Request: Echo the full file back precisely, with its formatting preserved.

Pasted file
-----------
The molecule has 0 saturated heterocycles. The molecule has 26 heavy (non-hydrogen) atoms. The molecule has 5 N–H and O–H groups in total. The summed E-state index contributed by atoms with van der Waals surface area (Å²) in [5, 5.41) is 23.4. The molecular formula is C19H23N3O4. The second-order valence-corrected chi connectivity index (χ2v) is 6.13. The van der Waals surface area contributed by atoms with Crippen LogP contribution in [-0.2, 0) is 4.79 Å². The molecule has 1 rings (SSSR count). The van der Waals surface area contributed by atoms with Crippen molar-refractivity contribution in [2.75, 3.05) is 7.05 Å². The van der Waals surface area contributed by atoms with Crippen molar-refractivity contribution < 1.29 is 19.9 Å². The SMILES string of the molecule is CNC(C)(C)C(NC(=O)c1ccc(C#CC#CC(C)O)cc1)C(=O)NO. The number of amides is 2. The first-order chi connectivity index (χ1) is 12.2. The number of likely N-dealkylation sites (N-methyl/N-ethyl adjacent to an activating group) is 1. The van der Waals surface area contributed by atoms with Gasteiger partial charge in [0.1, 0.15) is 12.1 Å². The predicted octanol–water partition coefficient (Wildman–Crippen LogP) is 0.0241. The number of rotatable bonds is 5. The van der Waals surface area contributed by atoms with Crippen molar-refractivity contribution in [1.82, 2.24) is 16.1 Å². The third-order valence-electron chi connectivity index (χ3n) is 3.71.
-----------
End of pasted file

The molecule has 0 saturated heterocycles. The molecule has 26 heavy (non-hydrogen) atoms. The molecule has 5 N–H and O–H groups in total. The summed E-state index contributed by atoms with van der Waals surface area (Å²) in [5, 5.41) is 23.4. The molecular formula is C19H23N3O4. The second-order valence-corrected chi connectivity index (χ2v) is 6.13. The van der Waals surface area contributed by atoms with Crippen LogP contribution in [-0.2, 0) is 4.79 Å². The molecule has 1 rings (SSSR count). The van der Waals surface area contributed by atoms with Crippen molar-refractivity contribution in [2.75, 3.05) is 7.05 Å². The van der Waals surface area contributed by atoms with Crippen molar-refractivity contribution < 1.29 is 19.9 Å². The SMILES string of the molecule is CNC(C)(C)C(NC(=O)c1ccc(C#CC#CC(C)O)cc1)C(=O)NO. The number of amides is 2. The first-order chi connectivity index (χ1) is 12.2. The number of likely N-dealkylation sites (N-methyl/N-ethyl adjacent to an activating group) is 1. The van der Waals surface area contributed by atoms with Gasteiger partial charge in [0.1, 0.15) is 12.1 Å². The predicted octanol–water partition coefficient (Wildman–Crippen LogP) is 0.0241. The number of rotatable bonds is 5. The van der Waals surface area contributed by atoms with Crippen molar-refractivity contribution in [1.82, 2.24) is 16.1 Å². The third-order valence-electron chi connectivity index (χ3n) is 3.71.